“Try not to go overboard, though,” warns Dr Gaikwad. “Stop when you feel a drop in energy. Usually, there is a release of endorphins — natural pain killers — while working out; this in turn creates a surge in the dopamine levels that helps to relieve pain. Exercising also lowers inflammation, improves blood flow and rejuvenates mind and body.”  

For Nagpur-based CrossFit enthusiast Neha Gore, it is all about listening to one’s own body rather than following a set pattern. “I used to think it is okay to skip workout sessions during periods; I had my days of lethargy. However, with time, I have learnt how much my body can take and I respect it. I do not engage in a very high-intensity workout during my periods. Mostly, it is a little bit of cardio, and not anything to do with heavy lifting,” she says. 

An uphill task 

Gore says she recently joined a month-long mountaineering course in an all-girls batch. The trails were difficult — glaciers, uphill terrains and rocky paths.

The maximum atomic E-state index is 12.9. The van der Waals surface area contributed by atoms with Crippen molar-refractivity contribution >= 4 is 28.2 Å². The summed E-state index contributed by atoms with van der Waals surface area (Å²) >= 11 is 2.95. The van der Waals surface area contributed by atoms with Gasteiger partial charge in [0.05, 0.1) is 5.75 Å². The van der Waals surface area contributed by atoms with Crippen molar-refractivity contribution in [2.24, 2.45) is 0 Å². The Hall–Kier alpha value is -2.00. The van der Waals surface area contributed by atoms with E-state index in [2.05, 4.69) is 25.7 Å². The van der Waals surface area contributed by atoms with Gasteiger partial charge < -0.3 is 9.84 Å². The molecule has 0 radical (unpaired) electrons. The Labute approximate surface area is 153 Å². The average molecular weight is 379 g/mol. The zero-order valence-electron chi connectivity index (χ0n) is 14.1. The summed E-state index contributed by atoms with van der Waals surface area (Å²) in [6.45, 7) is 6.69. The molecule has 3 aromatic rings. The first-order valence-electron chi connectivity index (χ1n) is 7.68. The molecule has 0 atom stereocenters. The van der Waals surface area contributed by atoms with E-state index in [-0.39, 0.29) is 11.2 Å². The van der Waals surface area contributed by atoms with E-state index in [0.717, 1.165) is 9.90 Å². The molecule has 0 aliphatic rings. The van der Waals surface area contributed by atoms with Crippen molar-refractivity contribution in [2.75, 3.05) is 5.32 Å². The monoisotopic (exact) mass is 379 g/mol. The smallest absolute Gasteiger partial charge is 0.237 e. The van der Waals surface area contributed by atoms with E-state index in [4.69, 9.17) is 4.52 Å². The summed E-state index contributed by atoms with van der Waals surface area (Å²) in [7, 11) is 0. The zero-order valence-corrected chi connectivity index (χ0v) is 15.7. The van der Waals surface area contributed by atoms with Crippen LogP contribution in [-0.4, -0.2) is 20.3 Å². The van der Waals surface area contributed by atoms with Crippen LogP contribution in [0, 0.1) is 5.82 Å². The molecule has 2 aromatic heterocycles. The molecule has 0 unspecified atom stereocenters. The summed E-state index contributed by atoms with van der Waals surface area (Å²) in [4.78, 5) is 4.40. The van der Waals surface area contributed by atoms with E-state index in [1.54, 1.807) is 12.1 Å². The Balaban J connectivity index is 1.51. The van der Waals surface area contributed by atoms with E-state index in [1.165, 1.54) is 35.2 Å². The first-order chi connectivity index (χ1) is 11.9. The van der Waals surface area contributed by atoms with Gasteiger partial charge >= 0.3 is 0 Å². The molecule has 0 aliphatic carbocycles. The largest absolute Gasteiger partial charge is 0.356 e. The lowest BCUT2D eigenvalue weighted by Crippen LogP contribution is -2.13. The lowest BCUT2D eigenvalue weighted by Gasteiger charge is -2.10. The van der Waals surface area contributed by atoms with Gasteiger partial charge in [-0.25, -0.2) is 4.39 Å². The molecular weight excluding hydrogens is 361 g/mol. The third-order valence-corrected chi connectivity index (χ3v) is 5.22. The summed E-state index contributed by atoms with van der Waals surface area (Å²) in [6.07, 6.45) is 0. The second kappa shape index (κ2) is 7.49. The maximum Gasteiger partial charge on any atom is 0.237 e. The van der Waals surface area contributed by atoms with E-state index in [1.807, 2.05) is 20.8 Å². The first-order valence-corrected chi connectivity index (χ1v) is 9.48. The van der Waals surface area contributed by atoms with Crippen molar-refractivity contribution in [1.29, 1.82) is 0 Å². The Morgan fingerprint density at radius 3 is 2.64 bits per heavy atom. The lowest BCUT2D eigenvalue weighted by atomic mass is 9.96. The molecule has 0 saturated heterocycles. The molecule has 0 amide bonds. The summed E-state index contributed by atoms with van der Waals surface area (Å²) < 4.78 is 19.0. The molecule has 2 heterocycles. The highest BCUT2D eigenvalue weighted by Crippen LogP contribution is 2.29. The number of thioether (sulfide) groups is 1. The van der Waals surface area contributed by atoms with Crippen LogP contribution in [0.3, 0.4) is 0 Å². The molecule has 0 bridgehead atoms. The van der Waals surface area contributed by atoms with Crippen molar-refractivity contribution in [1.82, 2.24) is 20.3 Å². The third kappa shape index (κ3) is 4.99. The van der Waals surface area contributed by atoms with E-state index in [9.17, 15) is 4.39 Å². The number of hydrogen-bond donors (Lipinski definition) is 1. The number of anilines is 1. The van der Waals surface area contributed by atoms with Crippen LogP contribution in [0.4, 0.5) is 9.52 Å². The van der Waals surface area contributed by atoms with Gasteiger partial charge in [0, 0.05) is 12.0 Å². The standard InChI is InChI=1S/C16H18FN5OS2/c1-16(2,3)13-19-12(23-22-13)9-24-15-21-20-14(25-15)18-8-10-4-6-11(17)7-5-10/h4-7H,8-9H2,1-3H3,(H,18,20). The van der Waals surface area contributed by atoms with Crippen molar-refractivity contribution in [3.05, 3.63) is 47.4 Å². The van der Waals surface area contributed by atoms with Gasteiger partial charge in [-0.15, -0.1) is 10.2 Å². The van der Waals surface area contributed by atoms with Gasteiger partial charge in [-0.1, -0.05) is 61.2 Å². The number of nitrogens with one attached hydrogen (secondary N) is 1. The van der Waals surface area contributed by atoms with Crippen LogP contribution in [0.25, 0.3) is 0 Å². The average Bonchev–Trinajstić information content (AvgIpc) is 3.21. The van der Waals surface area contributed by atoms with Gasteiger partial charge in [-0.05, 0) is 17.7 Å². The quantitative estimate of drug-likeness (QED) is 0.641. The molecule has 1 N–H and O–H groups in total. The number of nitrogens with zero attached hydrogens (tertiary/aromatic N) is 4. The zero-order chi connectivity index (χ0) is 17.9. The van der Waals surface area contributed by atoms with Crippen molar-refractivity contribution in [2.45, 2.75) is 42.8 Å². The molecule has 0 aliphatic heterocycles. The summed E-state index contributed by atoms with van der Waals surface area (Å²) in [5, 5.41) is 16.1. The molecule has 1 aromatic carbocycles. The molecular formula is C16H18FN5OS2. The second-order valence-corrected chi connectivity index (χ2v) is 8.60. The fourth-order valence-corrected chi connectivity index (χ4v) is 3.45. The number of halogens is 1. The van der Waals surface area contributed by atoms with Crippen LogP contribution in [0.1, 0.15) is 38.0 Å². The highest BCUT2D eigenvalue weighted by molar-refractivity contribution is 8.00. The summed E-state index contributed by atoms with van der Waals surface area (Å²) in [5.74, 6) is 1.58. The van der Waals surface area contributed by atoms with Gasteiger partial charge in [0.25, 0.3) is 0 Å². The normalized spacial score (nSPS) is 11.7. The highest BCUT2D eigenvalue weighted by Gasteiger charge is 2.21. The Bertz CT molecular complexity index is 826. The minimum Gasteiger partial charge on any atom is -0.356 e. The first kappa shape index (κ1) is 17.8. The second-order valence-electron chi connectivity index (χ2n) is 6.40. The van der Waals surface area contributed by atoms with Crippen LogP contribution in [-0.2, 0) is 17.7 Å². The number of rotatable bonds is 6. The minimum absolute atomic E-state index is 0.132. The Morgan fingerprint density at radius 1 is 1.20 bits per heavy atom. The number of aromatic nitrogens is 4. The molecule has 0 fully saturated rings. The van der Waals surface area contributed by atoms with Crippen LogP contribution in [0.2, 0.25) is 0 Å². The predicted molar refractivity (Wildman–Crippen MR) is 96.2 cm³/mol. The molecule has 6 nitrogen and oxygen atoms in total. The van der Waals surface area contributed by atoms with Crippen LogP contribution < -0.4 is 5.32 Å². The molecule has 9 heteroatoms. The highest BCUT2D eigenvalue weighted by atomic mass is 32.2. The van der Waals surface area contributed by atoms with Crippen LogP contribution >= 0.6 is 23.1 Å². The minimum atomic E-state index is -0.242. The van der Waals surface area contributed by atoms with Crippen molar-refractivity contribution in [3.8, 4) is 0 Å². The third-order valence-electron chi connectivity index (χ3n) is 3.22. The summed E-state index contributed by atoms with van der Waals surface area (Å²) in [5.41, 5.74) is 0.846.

“During the course, we were not allowed to skip training sessions during periods. It was physically and mentally very challenging as we used to walk with 15-kg weights for hours every day,” she recalls. “The trainers did show us some leniency when we had our periods, but they never let us skip training even for a day. It made us physically and mentally strong.” 

Go for pelvic muscle strengtheners 

Gore believes that the physical and mental elements of working out go hand-in-hand. “After the mountaineering course, I became mentally strong in terms of setting practical milestones during my period days but never the idea of skipping exercise.”